By Abdulselam Durdak
Frankfurt letter, March 20

The finance ministers and central bank governors of the Group of Twenty (G20) met in Germany’s Baden-Baden on March 17 and 18.

This meeting marked the first time that U.S. Treasury Secretary Steven Mnuchin from the new U.S. administration attended a critical meeting in Europe.

After the meeting, a 15-point final report was issued, which was expected to address free trade and avoidance of protective policies on open markets. However, the rejection of protective policies was not included in the final report.

Instead, the final report only said, "We are working to strengthen the contribution of trade to our economies. We will strive to reduce excessive global imbalances, promote greater inclusiveness and fairness and reduce inequality in our pursuit of economic growth."

The report, which did not allude to the rejection of trade protection policies, says that monetary policy alone cannot provide a balanced growth. It did state, however that global economic recovery is continuing, but downside risks remain.

The report shows that the United States rejected the wording that prevented protection policies in the country’s economies and consequently, G20 countries were strongly criticized for their lack of decision towards the United States.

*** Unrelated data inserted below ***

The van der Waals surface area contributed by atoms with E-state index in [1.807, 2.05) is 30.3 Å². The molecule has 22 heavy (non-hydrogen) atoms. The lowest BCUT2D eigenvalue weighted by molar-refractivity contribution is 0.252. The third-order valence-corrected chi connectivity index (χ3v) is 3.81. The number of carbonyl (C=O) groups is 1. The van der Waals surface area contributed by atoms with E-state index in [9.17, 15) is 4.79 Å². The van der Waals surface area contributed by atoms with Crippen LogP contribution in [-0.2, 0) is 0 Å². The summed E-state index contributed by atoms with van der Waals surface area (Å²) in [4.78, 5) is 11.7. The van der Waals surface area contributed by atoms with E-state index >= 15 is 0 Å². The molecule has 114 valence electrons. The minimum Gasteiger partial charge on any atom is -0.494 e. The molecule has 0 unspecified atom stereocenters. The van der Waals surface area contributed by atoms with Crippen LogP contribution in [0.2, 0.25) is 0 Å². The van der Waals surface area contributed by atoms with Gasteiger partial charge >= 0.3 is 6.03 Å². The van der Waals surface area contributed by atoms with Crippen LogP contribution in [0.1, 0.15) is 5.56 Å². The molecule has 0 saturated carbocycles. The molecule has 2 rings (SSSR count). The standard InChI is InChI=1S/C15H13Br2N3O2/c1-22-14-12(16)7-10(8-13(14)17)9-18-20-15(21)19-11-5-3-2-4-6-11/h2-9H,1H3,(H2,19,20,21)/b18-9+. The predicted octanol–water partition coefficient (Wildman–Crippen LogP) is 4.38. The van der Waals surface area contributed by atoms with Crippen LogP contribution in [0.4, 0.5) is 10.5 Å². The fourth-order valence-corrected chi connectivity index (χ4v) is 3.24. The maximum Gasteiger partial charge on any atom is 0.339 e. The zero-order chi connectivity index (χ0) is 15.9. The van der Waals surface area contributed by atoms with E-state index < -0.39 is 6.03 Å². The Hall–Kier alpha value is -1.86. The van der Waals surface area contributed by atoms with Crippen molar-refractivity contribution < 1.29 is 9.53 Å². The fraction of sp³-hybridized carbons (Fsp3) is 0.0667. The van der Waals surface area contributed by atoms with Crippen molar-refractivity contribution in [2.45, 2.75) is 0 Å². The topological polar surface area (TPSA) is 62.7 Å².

The discussions between the finance ministers and central bank governors will also serve as preparation for monetary and financial topics in the annual G20 summit of the heads of state or governments in Hamburg on July 7 and 8. The G20 finance ministers and central bank governors will meet again on the margins of the International Monetary Fund's spring and annual meetings, which will take place in April and October, respectively.

Comprising the 19 most important industrial countries and emerging markets as well as the European Union, G20 is the central forum for informal international cooperation. Since its inception in 1999, the G20 has dedicated itself to addressing the challenges facing the international monetary and financial system in an increasingly closely interconnected global economy.

The G20 is an international forum for the governments and central bank governors from 20 major economies. It was founded in 1999 with the aim of studying, reviewing, and promoting high-level discussion of policy issues pertaining to the promotion of international financial stability.

The European Commission and the European Central Bank represent the EU in these meetings.

20 Mar,2017